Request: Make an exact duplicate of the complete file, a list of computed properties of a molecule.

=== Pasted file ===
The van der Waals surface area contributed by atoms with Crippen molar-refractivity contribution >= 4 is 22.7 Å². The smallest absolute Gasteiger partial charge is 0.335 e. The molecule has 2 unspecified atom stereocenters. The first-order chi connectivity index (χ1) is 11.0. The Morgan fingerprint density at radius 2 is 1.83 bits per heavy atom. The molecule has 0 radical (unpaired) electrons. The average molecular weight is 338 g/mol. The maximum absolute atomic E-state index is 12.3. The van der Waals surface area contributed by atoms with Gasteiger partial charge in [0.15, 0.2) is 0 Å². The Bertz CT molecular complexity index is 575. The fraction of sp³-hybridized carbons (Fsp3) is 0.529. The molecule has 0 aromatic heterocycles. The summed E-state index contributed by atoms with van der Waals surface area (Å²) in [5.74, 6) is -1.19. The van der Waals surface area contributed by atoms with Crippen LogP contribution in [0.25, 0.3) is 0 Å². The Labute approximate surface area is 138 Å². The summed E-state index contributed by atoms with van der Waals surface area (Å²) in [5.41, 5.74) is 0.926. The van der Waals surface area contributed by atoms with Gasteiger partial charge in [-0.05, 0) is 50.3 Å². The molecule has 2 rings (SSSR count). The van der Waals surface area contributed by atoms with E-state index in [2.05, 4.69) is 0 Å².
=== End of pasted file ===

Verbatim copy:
The van der Waals surface area contributed by atoms with Crippen molar-refractivity contribution >= 4 is 22.7 Å². The smallest absolute Gasteiger partial charge is 0.335 e. The molecule has 2 unspecified atom stereocenters. The first-order chi connectivity index (χ1) is 11.0. The Morgan fingerprint density at radius 2 is 1.83 bits per heavy atom. The molecule has 0 radical (unpaired) electrons. The average molecular weight is 338 g/mol. The maximum absolute atomic E-state index is 12.3. The van der Waals surface area contributed by atoms with Gasteiger partial charge in [0.15, 0.2) is 0 Å². The Bertz CT molecular complexity index is 575. The fraction of sp³-hybridized carbons (Fsp3) is 0.529. The molecule has 0 aromatic heterocycles. The summed E-state index contributed by atoms with van der Waals surface area (Å²) in [5.74, 6) is -1.19. The van der Waals surface area contributed by atoms with Crippen LogP contribution in [0.25, 0.3) is 0 Å². The Labute approximate surface area is 138 Å². The summed E-state index contributed by atoms with van der Waals surface area (Å²) in [5.41, 5.74) is 0.926. The van der Waals surface area contributed by atoms with Gasteiger partial charge in [-0.05, 0) is 50.3 Å². The molecule has 2 rings (SSSR count). The van der Waals surface area contributed by atoms with E-state index in [2.05, 4.69) is 0 Å².